I finally gave into my nerves and called his phone. My calmer half picked up. “Is everything alright we both asked at the same time?” I kept quiet not knowing what to say but glad that all was well. The long pause continued until he finally said, “Something came up, and I will be here for longer.” 

“What came up? Do you need to stay there tonight?” I said, while trying to figure out how I could help.

My husband’s voice increased to a higher pitch but still friendly as he was balancing many things:  a busy highway, our phone call, and bad reception. “I have to take our guest to the airport, but first we are going to the Beis Din, Jewish court, and  I’ll call you back later.”

 I remember us talking about his wife briefly. He had a few kids but wasn’t able to see them much because of his episodes, and it made his life extremely hard. 

The Forgotten Agunah

The next day my husband and I sat together in the Chabad house for a small lunch, and I was waiting to hear if he would let me know how everything worked out. “I wish I had time to tell you before what happened, but such miracles and mitzvos fell into my lap all at once and there was no time. Our guest was supposed to catch his flight, but explained to me his situation with his wife and children, and it was then that I realized-she was an Agunah,” (a woman unable to get divorced because her husband wouldn’t agree to it).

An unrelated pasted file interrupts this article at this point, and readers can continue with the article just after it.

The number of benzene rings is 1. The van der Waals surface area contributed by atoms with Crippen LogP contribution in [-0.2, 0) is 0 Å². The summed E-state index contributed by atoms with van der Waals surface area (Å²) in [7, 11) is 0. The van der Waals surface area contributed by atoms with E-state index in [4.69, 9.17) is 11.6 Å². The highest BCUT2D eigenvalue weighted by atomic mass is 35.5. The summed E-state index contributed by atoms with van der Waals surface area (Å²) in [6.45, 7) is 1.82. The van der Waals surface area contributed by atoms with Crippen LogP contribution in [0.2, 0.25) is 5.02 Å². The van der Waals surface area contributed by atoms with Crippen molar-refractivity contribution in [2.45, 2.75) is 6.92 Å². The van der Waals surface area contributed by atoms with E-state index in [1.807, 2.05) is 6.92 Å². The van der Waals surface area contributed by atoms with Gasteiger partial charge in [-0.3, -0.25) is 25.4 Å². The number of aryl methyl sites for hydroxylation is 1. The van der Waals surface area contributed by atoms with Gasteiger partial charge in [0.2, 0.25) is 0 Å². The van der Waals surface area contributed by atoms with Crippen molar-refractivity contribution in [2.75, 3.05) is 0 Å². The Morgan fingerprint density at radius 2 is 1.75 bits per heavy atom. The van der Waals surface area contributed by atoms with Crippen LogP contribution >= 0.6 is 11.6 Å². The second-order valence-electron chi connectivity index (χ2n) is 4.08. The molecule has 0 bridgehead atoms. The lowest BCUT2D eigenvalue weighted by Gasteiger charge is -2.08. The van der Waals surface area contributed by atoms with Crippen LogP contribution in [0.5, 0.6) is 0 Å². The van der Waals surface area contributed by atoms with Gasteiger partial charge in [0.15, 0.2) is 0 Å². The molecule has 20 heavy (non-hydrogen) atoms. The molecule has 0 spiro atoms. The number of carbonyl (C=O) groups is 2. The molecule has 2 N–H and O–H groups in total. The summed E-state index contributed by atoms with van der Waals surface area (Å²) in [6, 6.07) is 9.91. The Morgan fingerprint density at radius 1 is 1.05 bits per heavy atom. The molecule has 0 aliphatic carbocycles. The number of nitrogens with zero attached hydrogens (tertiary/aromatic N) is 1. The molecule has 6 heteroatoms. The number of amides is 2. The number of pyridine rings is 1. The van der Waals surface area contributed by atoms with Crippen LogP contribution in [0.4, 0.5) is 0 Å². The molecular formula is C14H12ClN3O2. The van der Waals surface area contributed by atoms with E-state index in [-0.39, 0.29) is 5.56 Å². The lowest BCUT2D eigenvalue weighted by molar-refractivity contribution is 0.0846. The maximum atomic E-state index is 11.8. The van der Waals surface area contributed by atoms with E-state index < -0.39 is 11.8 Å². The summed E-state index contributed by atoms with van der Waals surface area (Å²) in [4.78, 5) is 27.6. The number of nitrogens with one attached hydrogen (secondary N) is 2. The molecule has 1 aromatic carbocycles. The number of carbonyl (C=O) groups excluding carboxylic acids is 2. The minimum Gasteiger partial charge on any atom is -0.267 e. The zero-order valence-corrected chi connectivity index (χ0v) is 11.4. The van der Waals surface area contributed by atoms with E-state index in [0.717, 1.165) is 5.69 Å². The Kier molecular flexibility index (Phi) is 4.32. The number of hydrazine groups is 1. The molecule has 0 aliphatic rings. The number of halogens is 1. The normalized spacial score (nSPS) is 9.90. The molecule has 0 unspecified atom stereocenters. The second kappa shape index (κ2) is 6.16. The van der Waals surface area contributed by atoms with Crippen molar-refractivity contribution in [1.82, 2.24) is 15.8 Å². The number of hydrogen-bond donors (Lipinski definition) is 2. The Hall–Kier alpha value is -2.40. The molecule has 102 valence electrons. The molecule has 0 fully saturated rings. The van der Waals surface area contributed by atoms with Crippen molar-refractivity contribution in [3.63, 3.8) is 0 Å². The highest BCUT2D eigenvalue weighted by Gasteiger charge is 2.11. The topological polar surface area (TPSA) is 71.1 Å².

Taking a deep breath and looking exhausted he continued, “After a long heartzich, heart-to-heart talk, he finally agreed to give her the divorce papers. I felt bad for him because he is such a good person, and a real mensch. However, this young man being bi-polar, refusing meds, and not knowing when the next episode would happen, really made anyone married to him living in  a very unlivable situation.”

“What about his kids? How would that work out?” I said, feeling awful for our guest but understanding the severity and pain of one being an Agunah

“So, his children, it is a very sad story that no child should be inside of,  but when he has an episode, he is not himself, and no one knows when that will happen,” my husband said, looking down. I could see how much this whole story affected him–especially when it comes to children and families being split apart.

“How did you get him to have a divorce so fast and without him changing his mind about it?” I said, feeling really confused, but I realized many miracles unfolded that day, and I was excited to hear how it unfolded.